Argumentum ad hominem (Latin for “argument against the man”) is an insidiously effective and widespread polemical technique. Its essence consists of attacking a given person in order to discredit his message. There may be no objective fault with said message – indeed, it may be cogent and excellent – but it’s never properly evaluated because the messenger is spitefully trashed.
Deflecting attention from the issues via character assassination is very prevalent in our politics and certainly predates the state. Even before becoming Israel’s first premier, David Ben-Gurion was already a master practitioner surpassed by none. He spoke of Ze’ev Jabotinsky as Vladimir Hitler – no less (for the attention of those pure souls among us who shudder at any Nazi-allusions). Ironically, Ben-Gurion was lots closer to Jabotinsky in no-nonsense realism than generally acknowledged and eventually ended up implementing the very policies which Jabotinsky presciently advocated – hence, perhaps, BG’s psychological hang-ups.
When not branding Menachem Begin an abhorrent fascist, Ben-Gurion rendered him a non-person and referred only to “that man seated next to Dr. Bader.” This isn’t irrelevant ancient history. Ad hominem propaganda is endemic, if not genetic, to Israel’s left-wing dialectics, where the merits of an opponent’s assertions are sidestepped by besmirching him.
This campaign season’s auxiliary bête noir was Avigdor Lieberman. Though a secondary target, he drew ferocious fire. It got so bad that one couldn’t suggest in polite society that attention be paid to real anomalies which Lieberman highlighted. The vogue was to paint him a bigotry-monger and ignore flagrant sedition in Israel’s Arab sector, sanctioned by uber-liberal Supreme Court legal interpretations.
Lieberman recommended no ruthless repression but merely a pledge of allegiance from all Israelis as a prerequisite to citizenship – Jews and Arabs alike. Voters who responded to Lieberman’s pitch weren’t hate-crazed. They were frustrated that their existential common sense was haughtily dismissed by elitist bigwigs who maintain that our democracy must self-destruct in the name of democratic ideals – that democracy must allow those who blatantly and brazenly side with genocidal enemies during wartime to continue undermining our survival prospects at our expense.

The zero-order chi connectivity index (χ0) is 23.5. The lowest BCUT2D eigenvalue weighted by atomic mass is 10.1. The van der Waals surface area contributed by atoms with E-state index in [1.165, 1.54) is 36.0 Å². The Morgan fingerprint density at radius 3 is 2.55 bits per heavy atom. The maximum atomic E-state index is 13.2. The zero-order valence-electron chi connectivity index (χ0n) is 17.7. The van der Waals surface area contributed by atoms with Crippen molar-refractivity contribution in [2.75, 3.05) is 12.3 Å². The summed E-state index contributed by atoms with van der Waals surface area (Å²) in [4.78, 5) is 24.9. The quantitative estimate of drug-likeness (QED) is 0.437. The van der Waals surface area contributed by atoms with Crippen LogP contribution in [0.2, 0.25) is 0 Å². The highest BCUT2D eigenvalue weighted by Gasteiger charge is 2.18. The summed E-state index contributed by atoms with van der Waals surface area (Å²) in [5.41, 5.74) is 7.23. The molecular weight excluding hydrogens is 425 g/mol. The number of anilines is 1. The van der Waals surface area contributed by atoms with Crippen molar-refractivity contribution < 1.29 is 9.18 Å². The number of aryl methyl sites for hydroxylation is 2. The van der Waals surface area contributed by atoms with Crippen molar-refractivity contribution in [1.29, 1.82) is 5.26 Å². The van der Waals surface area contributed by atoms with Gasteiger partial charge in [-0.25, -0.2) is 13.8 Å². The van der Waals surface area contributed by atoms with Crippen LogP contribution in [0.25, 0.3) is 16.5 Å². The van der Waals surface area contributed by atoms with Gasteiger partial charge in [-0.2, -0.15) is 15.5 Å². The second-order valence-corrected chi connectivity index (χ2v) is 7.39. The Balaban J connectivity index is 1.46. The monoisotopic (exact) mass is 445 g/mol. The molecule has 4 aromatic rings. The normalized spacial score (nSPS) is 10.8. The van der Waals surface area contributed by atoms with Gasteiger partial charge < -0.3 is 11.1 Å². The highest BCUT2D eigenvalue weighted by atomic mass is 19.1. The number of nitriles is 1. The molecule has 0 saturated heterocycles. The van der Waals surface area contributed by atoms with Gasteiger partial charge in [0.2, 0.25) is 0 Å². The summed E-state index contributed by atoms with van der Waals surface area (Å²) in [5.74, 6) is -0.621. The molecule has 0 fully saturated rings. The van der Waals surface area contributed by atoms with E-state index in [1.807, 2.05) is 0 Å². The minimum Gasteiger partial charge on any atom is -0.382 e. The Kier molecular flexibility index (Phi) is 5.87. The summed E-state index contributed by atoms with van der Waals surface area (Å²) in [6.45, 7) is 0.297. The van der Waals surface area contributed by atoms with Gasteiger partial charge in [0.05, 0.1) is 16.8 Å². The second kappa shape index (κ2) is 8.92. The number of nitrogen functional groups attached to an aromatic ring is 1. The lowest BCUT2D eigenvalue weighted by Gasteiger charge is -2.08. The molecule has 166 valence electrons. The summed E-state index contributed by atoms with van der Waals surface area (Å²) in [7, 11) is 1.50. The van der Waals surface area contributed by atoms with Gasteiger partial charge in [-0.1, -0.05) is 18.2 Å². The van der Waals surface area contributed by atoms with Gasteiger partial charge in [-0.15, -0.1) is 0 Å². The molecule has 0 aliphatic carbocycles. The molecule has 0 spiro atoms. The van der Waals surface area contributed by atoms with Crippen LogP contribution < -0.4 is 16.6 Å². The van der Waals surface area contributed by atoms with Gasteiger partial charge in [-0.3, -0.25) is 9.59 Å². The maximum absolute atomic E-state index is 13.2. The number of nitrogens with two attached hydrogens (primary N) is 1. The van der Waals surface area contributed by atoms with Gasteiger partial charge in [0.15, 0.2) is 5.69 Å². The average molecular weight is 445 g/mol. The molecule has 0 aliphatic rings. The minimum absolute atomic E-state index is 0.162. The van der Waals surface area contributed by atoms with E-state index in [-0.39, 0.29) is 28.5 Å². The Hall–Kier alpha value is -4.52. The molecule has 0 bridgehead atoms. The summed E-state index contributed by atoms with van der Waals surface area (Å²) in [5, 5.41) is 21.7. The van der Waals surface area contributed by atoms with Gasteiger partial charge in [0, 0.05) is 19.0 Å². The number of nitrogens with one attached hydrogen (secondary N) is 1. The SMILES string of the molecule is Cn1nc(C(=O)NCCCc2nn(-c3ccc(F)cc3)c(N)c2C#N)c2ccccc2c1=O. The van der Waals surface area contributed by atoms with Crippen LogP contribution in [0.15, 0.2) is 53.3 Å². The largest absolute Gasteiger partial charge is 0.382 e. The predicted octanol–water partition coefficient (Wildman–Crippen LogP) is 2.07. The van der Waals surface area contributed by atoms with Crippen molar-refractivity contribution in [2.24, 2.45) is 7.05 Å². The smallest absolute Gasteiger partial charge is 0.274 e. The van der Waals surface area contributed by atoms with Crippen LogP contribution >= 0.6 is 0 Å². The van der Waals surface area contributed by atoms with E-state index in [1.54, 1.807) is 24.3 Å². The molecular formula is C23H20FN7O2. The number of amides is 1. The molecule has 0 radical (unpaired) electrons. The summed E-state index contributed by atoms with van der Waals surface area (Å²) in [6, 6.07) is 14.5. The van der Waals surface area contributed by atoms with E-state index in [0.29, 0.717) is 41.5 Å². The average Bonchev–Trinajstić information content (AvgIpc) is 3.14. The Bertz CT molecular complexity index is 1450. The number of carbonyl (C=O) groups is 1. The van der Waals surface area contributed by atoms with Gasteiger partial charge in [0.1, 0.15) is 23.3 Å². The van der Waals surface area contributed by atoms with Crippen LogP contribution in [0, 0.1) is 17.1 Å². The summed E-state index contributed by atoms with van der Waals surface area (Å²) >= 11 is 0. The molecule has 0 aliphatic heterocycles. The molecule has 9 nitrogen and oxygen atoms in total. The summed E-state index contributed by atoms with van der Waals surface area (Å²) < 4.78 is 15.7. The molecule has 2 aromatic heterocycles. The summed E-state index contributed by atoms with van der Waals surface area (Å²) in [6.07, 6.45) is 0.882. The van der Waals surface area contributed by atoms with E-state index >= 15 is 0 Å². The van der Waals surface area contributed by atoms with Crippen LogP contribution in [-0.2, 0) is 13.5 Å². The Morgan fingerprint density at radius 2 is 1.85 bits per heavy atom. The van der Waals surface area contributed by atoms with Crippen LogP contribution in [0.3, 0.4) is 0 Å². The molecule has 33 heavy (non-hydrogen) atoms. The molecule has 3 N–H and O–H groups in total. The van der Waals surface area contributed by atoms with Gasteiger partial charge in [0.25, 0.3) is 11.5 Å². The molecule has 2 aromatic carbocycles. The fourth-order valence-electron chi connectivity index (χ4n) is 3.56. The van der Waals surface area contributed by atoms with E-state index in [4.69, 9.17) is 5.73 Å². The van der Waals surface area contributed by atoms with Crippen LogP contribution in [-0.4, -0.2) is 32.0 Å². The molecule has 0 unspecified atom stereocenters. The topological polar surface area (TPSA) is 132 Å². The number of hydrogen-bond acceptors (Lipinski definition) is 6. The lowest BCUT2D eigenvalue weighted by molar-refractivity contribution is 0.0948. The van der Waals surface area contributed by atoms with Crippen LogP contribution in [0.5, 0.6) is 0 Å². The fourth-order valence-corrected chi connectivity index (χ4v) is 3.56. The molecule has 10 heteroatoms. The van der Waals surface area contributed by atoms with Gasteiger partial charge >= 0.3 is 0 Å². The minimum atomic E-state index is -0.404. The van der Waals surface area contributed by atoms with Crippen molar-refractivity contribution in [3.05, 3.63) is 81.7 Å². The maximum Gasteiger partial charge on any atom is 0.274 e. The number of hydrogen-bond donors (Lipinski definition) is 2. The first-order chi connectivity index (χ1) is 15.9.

Lieberman’s proposals should have been promoted by all other Zionist parties had our patricians not nixed the healthy self-preservation instincts of belittled plebeians. It was arrogant to scorn what no besieged population anywhere could conceivably afford to scorn.
BUT SHOW-STEALING Lieberman-linked hijinks aside, the most primal and deepest detestation is reserved for Netanyahu. In his case the loathing consistently becomes far more visceral and isn’t even pro forma issue-generated. It’s non-specific, all-encompassing and virtually devoid of coherent triggers. Netanyahu is reviled because he’s clearly the most viable political alternative to Israel’s left-leaning establishment. As the single most formidable threat to its hegemony, he must be thoroughly and unambiguously delegitimized. This spawns such supposed slurs as “Bibi is still Bibi,” “the Bibi in him resurfaced,” “the inner-Bibi couldn’t be overcome,” “the Bibi went to his head.”
Don’t fish for explanations about what “the Bibi” means, how Bibi failed to shed “the Bibi,” and from what Bibi was expected to reform. It’s immaterial. The hazy yet all-important impression is that “the Bibi” is somehow bad – a despicable moral flaw, an inherent failing. By not specifying, ad hominem copywriters imply that this defect is patently obvious, an axiomatic indisputable fact.